Every beer starts with an idea, but only brewery employees can experience the thrill of drinking a professionally brewed beer that was his or her own idea.
Madison’s newest brewery wants to change that.
MobCraft Beer is putting its eventual customers in charge of one of a brewer’s most critical decisions: what kind of beer to brew.
First, some basics: MobCraft was started by Giotto Troia and Henry Schwartz of Madison and Andrew Gierczak, MobCraft’s brewer, who for the past two years has worked at a brewery in Milwaukee.
MobCraft will be brewing for now at House of Brews, the Far East Side brewery of Page Buchanan, though the plan is to build a facility of their own once MobCraft gets established.
Rather than start by selling through a tap room or to bars and stores, MobCraft is looking to ship beer directly to customers, or offer local pickup. It’s currently cleared to ship beer to 36 states.
Here’s how the monthly beer selection process works:
First, people submit beer suggestions online at www.mobcraftbeer.com. These can be very specific — the submission form asks for details such as malt bill, hop regimen, yeast and boil times — or general: a peppermint IPA, perhaps.
MobCraft keeps an archive of these recipes and measures the social media buzz for each. The four most viral beers for the month are again turned over to the crowd, with each vote an order for a $24 (plus shipping) four-pack of 22-ounce bottles of the beer. The beer with the most orders is brewed, after Gierczak fills in any gaps in the recipe submission. Those who voted for a beer that didn’t win can instead buy the victor or cancel and wait for the next month. Four to six weeks later, the beer ships or is available for pickup at House of Brews. (MobCraft also will offer three-, six- and 12-month subscriptions to receive the top vote-getting beer.)
It’s a model that the guys behind MobCraft know isn’t going to be for everyone. Although they do eventually plan to have relatively traditional flagship beers, they also expect to make plenty of beers that aren’t for everyone, and that’s one of the reasons why they’re looking to tap such a broad base of tens of millions of potential customers.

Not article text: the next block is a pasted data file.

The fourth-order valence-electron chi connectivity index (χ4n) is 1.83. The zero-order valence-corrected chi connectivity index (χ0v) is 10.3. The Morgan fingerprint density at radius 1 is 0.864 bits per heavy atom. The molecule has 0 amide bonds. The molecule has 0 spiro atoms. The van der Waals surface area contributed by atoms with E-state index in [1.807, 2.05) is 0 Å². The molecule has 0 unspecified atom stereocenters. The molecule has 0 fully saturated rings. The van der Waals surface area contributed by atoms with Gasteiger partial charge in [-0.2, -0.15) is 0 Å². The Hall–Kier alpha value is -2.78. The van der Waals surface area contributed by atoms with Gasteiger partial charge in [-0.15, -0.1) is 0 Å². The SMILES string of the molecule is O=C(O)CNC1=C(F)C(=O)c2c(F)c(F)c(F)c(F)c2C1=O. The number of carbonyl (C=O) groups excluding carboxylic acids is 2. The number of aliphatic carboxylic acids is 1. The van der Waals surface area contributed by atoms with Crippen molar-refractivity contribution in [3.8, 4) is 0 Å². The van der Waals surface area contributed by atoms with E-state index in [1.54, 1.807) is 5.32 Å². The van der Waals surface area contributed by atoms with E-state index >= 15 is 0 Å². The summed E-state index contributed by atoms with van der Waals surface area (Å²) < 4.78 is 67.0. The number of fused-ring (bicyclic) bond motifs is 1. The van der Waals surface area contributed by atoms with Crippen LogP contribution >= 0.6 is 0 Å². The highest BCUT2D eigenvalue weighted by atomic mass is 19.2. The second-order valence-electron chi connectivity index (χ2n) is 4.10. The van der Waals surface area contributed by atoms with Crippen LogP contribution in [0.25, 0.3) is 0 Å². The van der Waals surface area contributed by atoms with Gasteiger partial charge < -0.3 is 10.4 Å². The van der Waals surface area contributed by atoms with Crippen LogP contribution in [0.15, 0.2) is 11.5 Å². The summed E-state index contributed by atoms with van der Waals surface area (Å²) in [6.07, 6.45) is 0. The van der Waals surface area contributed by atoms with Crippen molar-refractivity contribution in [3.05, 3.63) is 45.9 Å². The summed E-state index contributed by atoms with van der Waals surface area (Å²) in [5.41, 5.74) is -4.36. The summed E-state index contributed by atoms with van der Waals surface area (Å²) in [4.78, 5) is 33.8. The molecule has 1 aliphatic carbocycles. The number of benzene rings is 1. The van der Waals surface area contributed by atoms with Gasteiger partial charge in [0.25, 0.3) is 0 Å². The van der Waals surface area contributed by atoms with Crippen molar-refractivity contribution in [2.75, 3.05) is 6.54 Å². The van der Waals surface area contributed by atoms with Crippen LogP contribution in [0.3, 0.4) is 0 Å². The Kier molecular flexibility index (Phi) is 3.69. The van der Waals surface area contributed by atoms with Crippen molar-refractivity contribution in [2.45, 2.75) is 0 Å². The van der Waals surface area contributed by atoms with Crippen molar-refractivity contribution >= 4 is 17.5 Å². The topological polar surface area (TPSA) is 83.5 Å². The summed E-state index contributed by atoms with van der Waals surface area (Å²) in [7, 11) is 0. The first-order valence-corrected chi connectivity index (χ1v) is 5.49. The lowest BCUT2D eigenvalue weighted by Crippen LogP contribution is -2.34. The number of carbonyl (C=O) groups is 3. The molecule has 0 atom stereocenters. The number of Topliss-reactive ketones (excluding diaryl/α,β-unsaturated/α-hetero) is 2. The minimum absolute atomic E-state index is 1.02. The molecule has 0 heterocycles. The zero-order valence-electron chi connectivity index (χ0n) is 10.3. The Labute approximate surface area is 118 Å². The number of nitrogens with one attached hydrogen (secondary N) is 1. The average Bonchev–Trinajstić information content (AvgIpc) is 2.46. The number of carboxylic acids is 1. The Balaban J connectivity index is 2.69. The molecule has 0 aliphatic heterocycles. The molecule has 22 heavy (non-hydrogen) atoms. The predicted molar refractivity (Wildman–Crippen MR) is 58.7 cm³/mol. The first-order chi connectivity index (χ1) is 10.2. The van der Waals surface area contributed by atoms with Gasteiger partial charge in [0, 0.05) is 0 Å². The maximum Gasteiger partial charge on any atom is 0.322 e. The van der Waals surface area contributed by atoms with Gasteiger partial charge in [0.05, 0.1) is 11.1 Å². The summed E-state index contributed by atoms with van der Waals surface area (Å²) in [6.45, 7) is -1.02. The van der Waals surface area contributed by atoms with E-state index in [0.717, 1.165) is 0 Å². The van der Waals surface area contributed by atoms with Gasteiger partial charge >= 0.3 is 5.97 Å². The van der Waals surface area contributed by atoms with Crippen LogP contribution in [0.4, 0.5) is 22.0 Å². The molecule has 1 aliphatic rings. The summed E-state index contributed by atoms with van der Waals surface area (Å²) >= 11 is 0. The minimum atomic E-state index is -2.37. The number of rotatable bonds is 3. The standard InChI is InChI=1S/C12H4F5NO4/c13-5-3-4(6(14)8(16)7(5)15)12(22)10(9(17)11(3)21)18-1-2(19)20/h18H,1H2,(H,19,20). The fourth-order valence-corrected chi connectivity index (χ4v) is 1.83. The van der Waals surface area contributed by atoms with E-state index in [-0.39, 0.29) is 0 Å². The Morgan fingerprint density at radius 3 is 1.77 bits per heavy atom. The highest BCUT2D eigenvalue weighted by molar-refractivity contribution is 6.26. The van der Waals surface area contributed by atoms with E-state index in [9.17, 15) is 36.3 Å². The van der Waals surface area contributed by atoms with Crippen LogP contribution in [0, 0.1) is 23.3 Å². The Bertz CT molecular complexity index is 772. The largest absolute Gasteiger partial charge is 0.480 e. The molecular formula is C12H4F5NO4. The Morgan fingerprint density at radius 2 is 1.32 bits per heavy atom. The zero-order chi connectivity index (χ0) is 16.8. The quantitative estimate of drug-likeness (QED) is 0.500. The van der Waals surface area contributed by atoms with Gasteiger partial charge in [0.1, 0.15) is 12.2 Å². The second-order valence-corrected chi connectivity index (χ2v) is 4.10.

They believe they can reach a base of homebrewers and hard-core beer geeks who will want to try a tamarind hefeweizen or a cucumber-cilantro sour ale — two beers MobCraft has made in the past. You don’t typically see those kind of aggressive beer experiments from traditional breweries, but MobCraft makes them possible with small batches and pre-committed customers.
“If we were to brew how everybody else is brewing, we’d be competing with them,” Schwartz said. “Doing it this way, we’re more in the competition of beer that’s delivered to your house — beer of the month clubs and stuff like that. It’s a way of getting into the industry without really getting into the industry.”
There are two potential problems I see with what MobCraft is trying to do, although Schwartz and Troia had answers to both.
First and foremost, I feared for the brewer. In one recent vote, before the brewery’s official debut this month, the MobCraft mob really put Gierczak through the wringer, seeking drinkable beer from a pistachio pear pilsner, an amber ale brewed with ghost peppers (one of the world’s hottest chilies) and a raspberry-cherry lambic.
These are beers that perhaps are not made for a reason, and while the MobCraft team is confident the “gross beers” will be weeded out as the customer base grows, they do expect the crowdsourced offerings to be somewhat off the wall — challenges to even a veteran brewer.
But Troia and Schwartz have the utmost confidence in Gierczak, a UW-Madison-trained microbiologist who has run extensive test batches on a 1.3-barrel system, using hundreds of combinations of ingredients — malts, hops, yeasts and exotic adjuncts — and techniques such as fermentation temperatures and aging times to isolate each factor’s effects.
“A lot of it comes down the skill of the brewmaster, and Andrew is a great brewer,” Troia said.
The two MobCraft beers I sampled recently seemed capably brewed: a coffee-chocolate porter that was bursting with java flavor and a pear sour that was more subtle than it might sound.
Another challenge I see for MobCraft is in the way it connects with its customers. Breweries often cultivate powerful loyalty with local customers that’s reinforced every time fans see a tap handle in a bar or six-pack carton in a cooler. MobCraft’s strategy doesn’t allow that, instead banking on social media marketing to reach and engage far-flung but like-minded customers.
And there’s also the crowdsourcing, which the MobCraft team is banking will be a potent tool, virtually bringing customers into the brewhouse. One of the company’s mottos is “unleash your inner brewmaster.”
“That resonates with homebrewers — ‘It’s linked to my ideas and my suggestions,’” Schwartz said. “It establishes the personal connection that way rather than through locality.”
Schwartz and Troia make a convincing case that the MobCraft model is going to work. But just like the beer portfolio of their new brewery, its future is up to the crowd.